A non-target species of shark was killed in a SMART drum line trial off Newcastle's coastline in February.
The 2.3 metre Common Blacktip Shark was caught off Nobbys beach at 12.58pm and February 16.
If a shark or other animal is caught on the drum line, it alerts a boat crew which then tags and releases the animal.
The shark died despite the contractor arriving within 11 minutes of the alert.
"The animal was hooked in the mouth but its stomach was everted into the buccal cavity when the contractor arrived, indicating a stress response from capture," a report on the trial said.
Ten SMART drum lines were deployed between Stockton and Merewether during the 19 day trial, which was part of research project to determine the best way to protect surfers and swimmers from shark attacks.
The drum lines were positioned 500 metres off the beach and consisted of two buoys and a satellite-linked communications unit attached to a hook baited with a single mullet.
A one metre Dusky Whaler, another non-target species, was caught at Stockton Beach 4.32pm on February 5.
The shark was found alive even though the SMART drumline failed to set off an alert when it was caught.
"The trigger was still intact and failed to dislodge. The shark was tagged and released immediately."
Drum lines are designed complement existing shark deterrents such as shark nets.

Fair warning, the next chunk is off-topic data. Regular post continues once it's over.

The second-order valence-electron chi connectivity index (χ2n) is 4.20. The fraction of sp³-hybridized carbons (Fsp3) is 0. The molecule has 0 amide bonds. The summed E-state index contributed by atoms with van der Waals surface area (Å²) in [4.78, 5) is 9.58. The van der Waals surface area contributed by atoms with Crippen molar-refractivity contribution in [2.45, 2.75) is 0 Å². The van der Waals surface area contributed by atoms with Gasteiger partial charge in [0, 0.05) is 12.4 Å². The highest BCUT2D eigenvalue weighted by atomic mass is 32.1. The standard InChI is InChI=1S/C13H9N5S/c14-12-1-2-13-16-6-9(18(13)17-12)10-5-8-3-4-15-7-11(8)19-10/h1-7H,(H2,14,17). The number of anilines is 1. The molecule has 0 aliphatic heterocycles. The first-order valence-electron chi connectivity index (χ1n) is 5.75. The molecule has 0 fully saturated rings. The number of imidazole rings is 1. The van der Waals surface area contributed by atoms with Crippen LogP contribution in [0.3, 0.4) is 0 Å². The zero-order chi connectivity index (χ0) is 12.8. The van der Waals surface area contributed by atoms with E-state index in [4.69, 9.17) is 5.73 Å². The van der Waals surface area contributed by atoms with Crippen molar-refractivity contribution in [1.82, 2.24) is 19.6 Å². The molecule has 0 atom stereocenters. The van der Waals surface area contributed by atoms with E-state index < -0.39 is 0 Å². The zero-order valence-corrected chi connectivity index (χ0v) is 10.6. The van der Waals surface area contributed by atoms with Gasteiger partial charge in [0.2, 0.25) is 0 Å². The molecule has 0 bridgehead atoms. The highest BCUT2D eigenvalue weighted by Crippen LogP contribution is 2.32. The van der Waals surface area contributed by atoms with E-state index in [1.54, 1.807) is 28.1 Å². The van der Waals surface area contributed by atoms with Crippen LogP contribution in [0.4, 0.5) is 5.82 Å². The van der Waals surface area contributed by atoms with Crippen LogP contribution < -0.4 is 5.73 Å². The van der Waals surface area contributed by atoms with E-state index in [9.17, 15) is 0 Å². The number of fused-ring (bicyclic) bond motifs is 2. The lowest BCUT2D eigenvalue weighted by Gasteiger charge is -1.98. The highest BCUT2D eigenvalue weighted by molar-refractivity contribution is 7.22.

If a shark is one of three "target" species - white, bull and tiger - it is tagged then released a kilometre offshore.
Other marine animals caught on the drum lines are released immediately.
Supporters of SMART drum lines argue they compare favourably with traditional shark-meshing.
The meshing program killed more than half the 228 marine creatures entangled off Newcastle and the Central Coast in the 2017-18 season.
Only 21 of the animals caught were white, tiger or bull sharks.
The government has been trialing SMART drum lines off Ballina, Lennox Head and Evans Head for the past two years.
The Department of Primary Industries data shows the trial has caught 213 white sharks, 12 tiger sharks and nine bull sharks since December 2016.
One of the white sharks died before being released, and another was found dead on Airforce Beach, Evans Head, five days after being released.
The DPI says the north coast drum lines have caught 87 non-targeted animals, mostly hammerhead, blacktip and dusky whaler sharks. All were released alive except a black marlin and a blacktip shark.
A six-month trial at Coffs Harbour caught 16 white, 18 tiger and 18 non-target sharks, and another six-month trial at Forster caught 65 white, two tiger and 17 non-target sharks.